I'd add that, with Atlantic Yards, the law allowed foreign investors to take credit for jobs created by New York City and state taxpayers.
|Atlantic Yards site in blue, high unemployment area|
in red. Graphic by Abby Weissman
Gerrymandering the map
The OIG report confirms reporting by me and others of how state government agree to gerrymander the map--I call it the "Bed-Stuy Boomerang," regarding Atlantic Yards--to create a zone of "high unemployment."
That allows a $500,000 investment instead of the original $1 million. According to the report:
Another example is the designation of high-unemployment areas by state governments. The regulations provide for state governments to designate high-unemployment areas for determining whether the EB-5 regional center project qualifies for the lower foreign investment of $500,000. However, the regulations do not instruct the states on how to make the designation. Because of how the regulations are written, USCIS adjudicators said that they must accept what the state designates as a high-unemployment area without validation even when it appears as if these designations are areas of low unemployment.Reasons to push for influence
The report suggests evidence that "internal and external parties may have influenced the adjudication of EB-5 regional center applications and petitions." There's strong reasons to lobby:
• The estimated job creation and economic improvements to local economies are convincing and important reasons for lawmakers and citizens to have an interest in advocating the EB-5 program.Recommendations
• USCIS documents show that regional centers generally obtain between $25,000 and $50,000 in unregulated fees from foreign investors, and as such, we believe that may contribute to them losing sight of the integrity of the EB-5 program in the interest of making money.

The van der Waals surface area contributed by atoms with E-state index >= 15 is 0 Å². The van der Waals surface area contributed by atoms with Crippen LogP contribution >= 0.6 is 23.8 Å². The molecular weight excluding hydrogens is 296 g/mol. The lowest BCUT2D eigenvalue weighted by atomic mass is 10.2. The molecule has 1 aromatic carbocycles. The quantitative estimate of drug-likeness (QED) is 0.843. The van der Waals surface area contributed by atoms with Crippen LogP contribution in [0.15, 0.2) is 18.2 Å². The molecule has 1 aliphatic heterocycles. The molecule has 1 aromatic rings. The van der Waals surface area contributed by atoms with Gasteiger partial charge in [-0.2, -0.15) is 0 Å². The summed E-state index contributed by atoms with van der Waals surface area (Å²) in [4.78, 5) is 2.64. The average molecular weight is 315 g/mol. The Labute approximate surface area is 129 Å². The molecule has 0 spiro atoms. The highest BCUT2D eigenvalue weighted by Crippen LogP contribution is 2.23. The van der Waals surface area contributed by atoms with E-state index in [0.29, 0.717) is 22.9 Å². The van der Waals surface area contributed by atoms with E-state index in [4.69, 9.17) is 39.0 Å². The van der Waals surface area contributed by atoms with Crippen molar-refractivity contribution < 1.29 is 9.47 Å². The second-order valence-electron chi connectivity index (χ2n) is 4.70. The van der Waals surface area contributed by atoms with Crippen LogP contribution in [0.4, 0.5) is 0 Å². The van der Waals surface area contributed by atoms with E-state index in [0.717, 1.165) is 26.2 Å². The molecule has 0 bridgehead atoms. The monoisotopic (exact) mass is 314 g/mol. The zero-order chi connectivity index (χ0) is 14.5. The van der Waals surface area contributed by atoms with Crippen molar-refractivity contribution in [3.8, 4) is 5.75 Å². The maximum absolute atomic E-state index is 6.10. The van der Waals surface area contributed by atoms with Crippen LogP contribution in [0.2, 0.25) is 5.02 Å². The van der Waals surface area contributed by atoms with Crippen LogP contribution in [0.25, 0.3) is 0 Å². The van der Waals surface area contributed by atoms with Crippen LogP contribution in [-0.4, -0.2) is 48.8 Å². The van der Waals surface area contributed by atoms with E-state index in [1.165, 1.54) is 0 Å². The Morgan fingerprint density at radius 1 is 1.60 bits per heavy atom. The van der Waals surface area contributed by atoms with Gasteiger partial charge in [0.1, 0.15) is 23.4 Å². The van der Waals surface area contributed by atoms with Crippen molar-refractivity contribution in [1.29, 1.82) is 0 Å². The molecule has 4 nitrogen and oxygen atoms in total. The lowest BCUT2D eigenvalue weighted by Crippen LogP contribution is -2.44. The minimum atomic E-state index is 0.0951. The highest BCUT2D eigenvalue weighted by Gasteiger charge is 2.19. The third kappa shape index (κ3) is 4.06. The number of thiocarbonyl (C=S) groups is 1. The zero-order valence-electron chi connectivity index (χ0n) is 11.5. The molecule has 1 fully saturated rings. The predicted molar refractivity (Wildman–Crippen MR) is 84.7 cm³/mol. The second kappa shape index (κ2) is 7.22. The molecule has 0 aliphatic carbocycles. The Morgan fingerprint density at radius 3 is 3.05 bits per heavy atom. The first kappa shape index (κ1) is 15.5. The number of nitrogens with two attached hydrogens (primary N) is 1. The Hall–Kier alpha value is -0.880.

The OIG recommends that USCIS:
- update and clarify federal regulations to push for greater authority to investigate national security and fraud, and to assess job creation
- work with the Departments of Commerce and Labor and the Securities and Exchange Commission to use their expertise to evaluate EB-5 applications and petitions
- conduct comprehensive reviews to determine how EB-5 funds have actually stimulated growth in the U.S. economy
- establish quality assurance steps to promote program integrity
USCIS said it does not believe it's in a position to quantify the impact of the EB-5 program on the. economy, or assess the program's impact. OIG disagreed.
The industry response
In response, the Association to Invest in the USA, a trade group of EB-5 businesses, issued a statement saying:
many of the reforms the OIG identifies as necessary are already underway, and other criticisms of USCIS’ administration of the Program are effectively refuted in a statement by USCIS included at the end of the OIG report.
...For example, recognizing the complexity of the EB-5 Program, USCIS has created a new Immigrant Investor Program Office staffed by trained economists, experts in business and immigration law, as well as fraud and national security specialists – now led by a former director of the Treasury department’s Financial Crimes Enforcement Network. USCIS plans for all EB-5 related adjudications to be relocated to this office over the next six months.